Year

    ended

    Apr. 30, 1955
    Year

    ended

    Apr. 30, 1956
    Year

    ended

    Apr. 30, 1957
    INCOME
    Service charges
    Received in gold$ 243,750.00$ 193,750.00$ 2,762,888.24
    Received in a member’s currency—0——0—2,807,350.00
    Total$ 243,750.00$ 193,750.00$ 5,570,238.24
    Charges on Fund’s holdings of members’ currencies and securities in excess of quotas
    Received in gold$1,914,631.83$1,110,091.19$ 1,863,639.37
    Received in members’ currencies15,293.1215,043.75764,256.28
    Outstanding111,679.02—0——0—
    Total$2,041,603.97$1,125,134.94$ 2,627,895.65
    Income from investments—0—$ 123,279.51$ 4,904,173.67
    Sales of Fund’s publications$ 16,088.52–0–1–0–1
    Other operational income44,404.292–232,892.352‘ 186,730.452
    Miscellaneous income579.07278.74335.47
    TOTAL INCOME$2,346,425.85$1,675,335.54$13,289,373.48
    TOTAL ADMINISTRATIVE EXPENDITURE$4,989,371.41$5,341,601.39$ 5,363,695.70

    Proceeds from sales of Fund’s publications deducted from administrative expenditure item “Books and Printing.”

    Includes transfer of $24,810.90 (net) from Stand-By Charge Reserve for year 1956 and excludes net transfers to Stand-By Charge Reserve for the years 1955 and 1957 of $42,091.78 and $1,434,628.44, respectively.

    Appendix IX (i) BALANCE SHEET, STATEMENT OF INCOME AND EXPENDITURE, AND SUPPORTING SCHEDULES

    Letter of Transmittal

    June 28, 1957

    My dear Mr. Chairman:

    In accordance with Section 20(b) of the By-Laws of the Fund, I have the honor to submit for the consideration of the Board of Governors the audited Balance Sheet and the audited Statement of Income and Expenditure of the Fund for the year ended April 30, 1957, together with the Auditors’ Certificate, as well as audited financial statements of the Staff Retirement Fund.

    In conformity with the By-Laws, the external audit of the Fund has been performed by an Audit Committee consisting of auditors nominated by three member countries. At the Fund’s request, China, Colombia, and Denmark nominated auditors to serve on this Committee. They respectively nominated Mr. Felix S. Y. Chang, Manager, Foreign Department, Bank of Taiwan, Taipei, Taiwan; Mr. Alfonso Llano, Sub-Secretary and Assistant to the General Manager of the Banco de la República, Bogota, Colombia; and Mr. Bent Harhorn, Assistant Auditor, Danmarks Nationalbank, Copenhagen, Denmark. The auditors thus nominated were confirmed by the Executive Directors.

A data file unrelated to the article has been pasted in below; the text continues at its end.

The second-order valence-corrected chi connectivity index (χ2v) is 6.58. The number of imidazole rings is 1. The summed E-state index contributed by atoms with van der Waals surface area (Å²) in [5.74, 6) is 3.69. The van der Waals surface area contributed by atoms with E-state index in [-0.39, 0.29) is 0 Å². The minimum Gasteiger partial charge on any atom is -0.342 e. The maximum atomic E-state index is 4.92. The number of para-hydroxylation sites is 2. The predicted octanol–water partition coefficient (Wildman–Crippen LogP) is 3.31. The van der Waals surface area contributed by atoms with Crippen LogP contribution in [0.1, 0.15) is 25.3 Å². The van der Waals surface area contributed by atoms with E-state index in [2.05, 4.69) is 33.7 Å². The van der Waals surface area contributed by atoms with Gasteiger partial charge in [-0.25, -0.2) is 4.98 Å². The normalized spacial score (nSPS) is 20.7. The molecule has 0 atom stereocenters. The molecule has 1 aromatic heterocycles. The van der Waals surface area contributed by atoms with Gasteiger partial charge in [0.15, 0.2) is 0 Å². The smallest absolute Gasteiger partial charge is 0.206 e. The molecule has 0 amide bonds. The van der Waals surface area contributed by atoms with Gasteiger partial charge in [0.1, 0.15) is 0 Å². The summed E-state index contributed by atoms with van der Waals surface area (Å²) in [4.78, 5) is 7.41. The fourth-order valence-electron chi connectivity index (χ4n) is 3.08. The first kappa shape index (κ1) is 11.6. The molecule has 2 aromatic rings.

It will be noted that, in the period under review, income exceeded expenditure by $7,916,104.96, and that the total excess of expenditure over income from inception to April 30, 1957 is thus reduced to $6,295,738.61.

    The detailed report of the Audit Committee is being submitted separately to the Board of Governors.

    Yours sincerely,

    /s/

    Per Jacobsson

    Chairman of the Executive Board

    Chairman of the Board of Governors

    International Monetary Fund

    Appendix IX (ii) AUDITORS’ CERTIFICATE

    We have made an independent examination of the Balance Sheet of the International Monetary Fund as at April 30, 1957, of the Statement of Income and Expenditure for the fiscal year then ended, and of the schedules related to such financial statements. As required by Section 20 of the Fund’s By-Laws, we have examined or tested, to the extent deemed appropriate, the accounting records of the Fund and other supporting evidence of its financial transactions; we have ascertained generally and to the extent practicable that financial transactions have been conducted in compliance with the Fund’s requirements; and we have obtained from the officers and staff of the Fund all such information and representations as we have required in the conduct of our audit. Our examination was made in accordance with generally accepted auditing standards applicable in the circumstances and included all procedures which we considered necessary. We have also reviewed the accounting methods and system of internal control.

    In our opinion, based on our examination, such Balance Sheet and related Statement of Income and Expenditure, together with the notes appearing thereon, present fairly the financial position of the International Monetary Fund as at April 30, 1957, and the results of its operations for the fiscal year then ended, and were prepared in conformity with generally accepted accounting principles applied on a basis consistent with that of previous fiscal years.

    /s/ Felix S. Y. Chang (China)

    /s/ Alfonso Llano (Colombia)

    /s/ Bent Harhorn (Denmark)

    Appendix X(iii) BALANCE SHEET April 30 1957

    Values expressed in United States dollas in the basis of established parities (See Note 1)
    ASSETS
    GOLD ACCOUNT
    Gold with depositories (See Note 2).$1,439,329,856.90
    (41,123,710.197 fine ounces at US$ 35.00 per ounce)
    Investments (See Note 3)
    $201,590,000 U. S. Treasury bills at cost$ 199,982,511.25
    Funds awaiting investment9,037.57199,991,548.82$1,639,321,405.7
    CURRENCY AND SECURITIES
    With depositories
    Currency$1,110,801,622.66
    Securities5,361,148,958.02$6,471,950,580.68
    (non-negotiable, non-interest

    bearing demand obligations

    payable at face value by members

    in their currencies)
    Less: Currency adjustment payable8,408,319.846,463,542,260.84
    (in accordance with Article IV, Section 8)
    SUBSCRIPTIONS TO CAPITAL—RECEIVABLE
    Balances not due816,797,791.93
    (members whose par values have not yet been established)
    WITHDRAWING MEMBER’S CURRENCY2,972,607.90
    (redeemable by Czechoslovakia in gold or U. S. dollars in installments not

    later than July 2,1961)
    OTHER ASSETS (See Note 6)4,595,556.87
    (Fund building, other cash, receivables, etc)
    TOTAL ASSETS$8,927,229,623.26
    NOTES:
    1.